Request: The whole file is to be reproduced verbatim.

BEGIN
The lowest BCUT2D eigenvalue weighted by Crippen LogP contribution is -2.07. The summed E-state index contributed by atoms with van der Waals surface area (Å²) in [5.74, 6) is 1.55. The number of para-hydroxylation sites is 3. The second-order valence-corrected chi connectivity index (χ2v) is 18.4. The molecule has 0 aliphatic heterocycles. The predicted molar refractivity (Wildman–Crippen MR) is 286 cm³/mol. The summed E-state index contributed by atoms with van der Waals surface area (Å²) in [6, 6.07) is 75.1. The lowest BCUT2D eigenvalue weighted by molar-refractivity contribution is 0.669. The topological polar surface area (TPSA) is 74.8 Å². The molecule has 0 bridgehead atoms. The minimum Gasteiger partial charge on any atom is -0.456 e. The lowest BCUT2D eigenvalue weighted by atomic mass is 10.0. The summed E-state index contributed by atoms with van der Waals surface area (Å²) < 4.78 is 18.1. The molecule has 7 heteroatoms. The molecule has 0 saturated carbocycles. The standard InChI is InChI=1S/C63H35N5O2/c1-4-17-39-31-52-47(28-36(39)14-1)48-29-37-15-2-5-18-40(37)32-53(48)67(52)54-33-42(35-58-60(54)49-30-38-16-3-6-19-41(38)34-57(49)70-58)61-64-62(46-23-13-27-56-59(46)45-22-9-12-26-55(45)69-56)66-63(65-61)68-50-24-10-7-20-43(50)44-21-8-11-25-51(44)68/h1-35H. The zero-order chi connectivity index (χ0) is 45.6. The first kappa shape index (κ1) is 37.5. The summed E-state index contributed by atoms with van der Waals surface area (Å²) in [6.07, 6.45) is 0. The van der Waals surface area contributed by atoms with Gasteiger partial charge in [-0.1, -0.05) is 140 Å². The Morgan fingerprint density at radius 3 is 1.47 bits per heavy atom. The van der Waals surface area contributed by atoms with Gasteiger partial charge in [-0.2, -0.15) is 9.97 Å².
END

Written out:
The lowest BCUT2D eigenvalue weighted by Crippen LogP contribution is -2.07. The summed E-state index contributed by atoms with van der Waals surface area (Å²) in [5.74, 6) is 1.55. The number of para-hydroxylation sites is 3. The second-order valence-corrected chi connectivity index (χ2v) is 18.4. The molecule has 0 aliphatic heterocycles. The predicted molar refractivity (Wildman–Crippen MR) is 286 cm³/mol. The summed E-state index contributed by atoms with van der Waals surface area (Å²) in [6, 6.07) is 75.1. The lowest BCUT2D eigenvalue weighted by molar-refractivity contribution is 0.669. The topological polar surface area (TPSA) is 74.8 Å². The molecule has 0 bridgehead atoms. The minimum Gasteiger partial charge on any atom is -0.456 e. The lowest BCUT2D eigenvalue weighted by atomic mass is 10.0. The summed E-state index contributed by atoms with van der Waals surface area (Å²) < 4.78 is 18.1. The molecule has 7 heteroatoms. The molecule has 0 saturated carbocycles. The standard InChI is InChI=1S/C63H35N5O2/c1-4-17-39-31-52-47(28-36(39)14-1)48-29-37-15-2-5-18-40(37)32-53(48)67(52)54-33-42(35-58-60(54)49-30-38-16-3-6-19-41(38)34-57(49)70-58)61-64-62(46-23-13-27-56-59(46)45-22-9-12-26-55(45)69-56)66-63(65-61)68-50-24-10-7-20-43(50)44-21-8-11-25-51(44)68/h1-35H. The zero-order chi connectivity index (χ0) is 45.6. The first kappa shape index (κ1) is 37.5. The summed E-state index contributed by atoms with van der Waals surface area (Å²) in [6.07, 6.45) is 0. The van der Waals surface area contributed by atoms with Gasteiger partial charge in [-0.1, -0.05) is 140 Å². The Morgan fingerprint density at radius 3 is 1.47 bits per heavy atom. The van der Waals surface area contributed by atoms with Gasteiger partial charge in [-0.2, -0.15) is 9.97 Å².